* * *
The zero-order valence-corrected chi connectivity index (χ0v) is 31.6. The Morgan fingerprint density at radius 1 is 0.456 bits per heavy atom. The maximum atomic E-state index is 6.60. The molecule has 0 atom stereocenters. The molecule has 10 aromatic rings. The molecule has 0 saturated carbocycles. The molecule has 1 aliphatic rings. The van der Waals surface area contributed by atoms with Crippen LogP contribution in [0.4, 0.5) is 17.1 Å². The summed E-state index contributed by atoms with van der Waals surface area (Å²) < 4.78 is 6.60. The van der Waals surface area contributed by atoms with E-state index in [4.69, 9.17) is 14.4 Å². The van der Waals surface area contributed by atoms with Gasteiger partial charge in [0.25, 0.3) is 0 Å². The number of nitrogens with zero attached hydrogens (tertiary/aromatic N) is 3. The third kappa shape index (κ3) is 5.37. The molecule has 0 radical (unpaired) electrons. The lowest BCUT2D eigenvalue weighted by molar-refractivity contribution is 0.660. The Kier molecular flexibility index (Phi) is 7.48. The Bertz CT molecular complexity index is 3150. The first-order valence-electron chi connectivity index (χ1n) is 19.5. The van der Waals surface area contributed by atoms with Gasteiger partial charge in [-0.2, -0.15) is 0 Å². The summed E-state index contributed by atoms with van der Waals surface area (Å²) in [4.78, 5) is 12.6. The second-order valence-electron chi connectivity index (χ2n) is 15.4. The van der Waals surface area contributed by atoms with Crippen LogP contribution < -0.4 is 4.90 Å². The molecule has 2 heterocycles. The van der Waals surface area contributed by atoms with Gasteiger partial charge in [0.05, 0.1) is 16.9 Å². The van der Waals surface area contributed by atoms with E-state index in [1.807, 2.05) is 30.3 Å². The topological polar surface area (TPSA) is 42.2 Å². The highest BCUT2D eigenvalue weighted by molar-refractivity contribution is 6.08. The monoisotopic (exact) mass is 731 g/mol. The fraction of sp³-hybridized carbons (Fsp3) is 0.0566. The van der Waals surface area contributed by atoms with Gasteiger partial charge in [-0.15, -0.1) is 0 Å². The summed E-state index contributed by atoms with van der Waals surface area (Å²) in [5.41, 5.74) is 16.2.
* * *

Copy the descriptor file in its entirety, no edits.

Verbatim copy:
The zero-order valence-corrected chi connectivity index (χ0v) is 31.6. The Morgan fingerprint density at radius 1 is 0.456 bits per heavy atom. The maximum atomic E-state index is 6.60. The molecule has 0 atom stereocenters. The molecule has 10 aromatic rings. The molecule has 0 saturated carbocycles. The molecule has 1 aliphatic rings. The van der Waals surface area contributed by atoms with Crippen LogP contribution in [0.4, 0.5) is 17.1 Å². The summed E-state index contributed by atoms with van der Waals surface area (Å²) < 4.78 is 6.60. The van der Waals surface area contributed by atoms with E-state index in [4.69, 9.17) is 14.4 Å². The van der Waals surface area contributed by atoms with Gasteiger partial charge in [0.25, 0.3) is 0 Å². The number of nitrogens with zero attached hydrogens (tertiary/aromatic N) is 3. The third kappa shape index (κ3) is 5.37. The molecule has 0 radical (unpaired) electrons. The lowest BCUT2D eigenvalue weighted by molar-refractivity contribution is 0.660. The Kier molecular flexibility index (Phi) is 7.48. The Bertz CT molecular complexity index is 3150. The first-order valence-electron chi connectivity index (χ1n) is 19.5. The van der Waals surface area contributed by atoms with Gasteiger partial charge in [-0.2, -0.15) is 0 Å². The summed E-state index contributed by atoms with van der Waals surface area (Å²) in [4.78, 5) is 12.6. The second-order valence-electron chi connectivity index (χ2n) is 15.4. The van der Waals surface area contributed by atoms with Crippen LogP contribution < -0.4 is 4.90 Å². The molecule has 2 heterocycles. The van der Waals surface area contributed by atoms with Gasteiger partial charge in [0.05, 0.1) is 16.9 Å². The van der Waals surface area contributed by atoms with E-state index in [1.807, 2.05) is 30.3 Å². The topological polar surface area (TPSA) is 42.2 Å². The highest BCUT2D eigenvalue weighted by molar-refractivity contribution is 6.08. The monoisotopic (exact) mass is 731 g/mol. The fraction of sp³-hybridized carbons (Fsp3) is 0.0566. The van der Waals surface area contributed by atoms with Gasteiger partial charge in [-0.15, -0.1) is 0 Å². The summed E-state index contributed by atoms with van der Waals surface area (Å²) in [5.41, 5.74) is 16.2.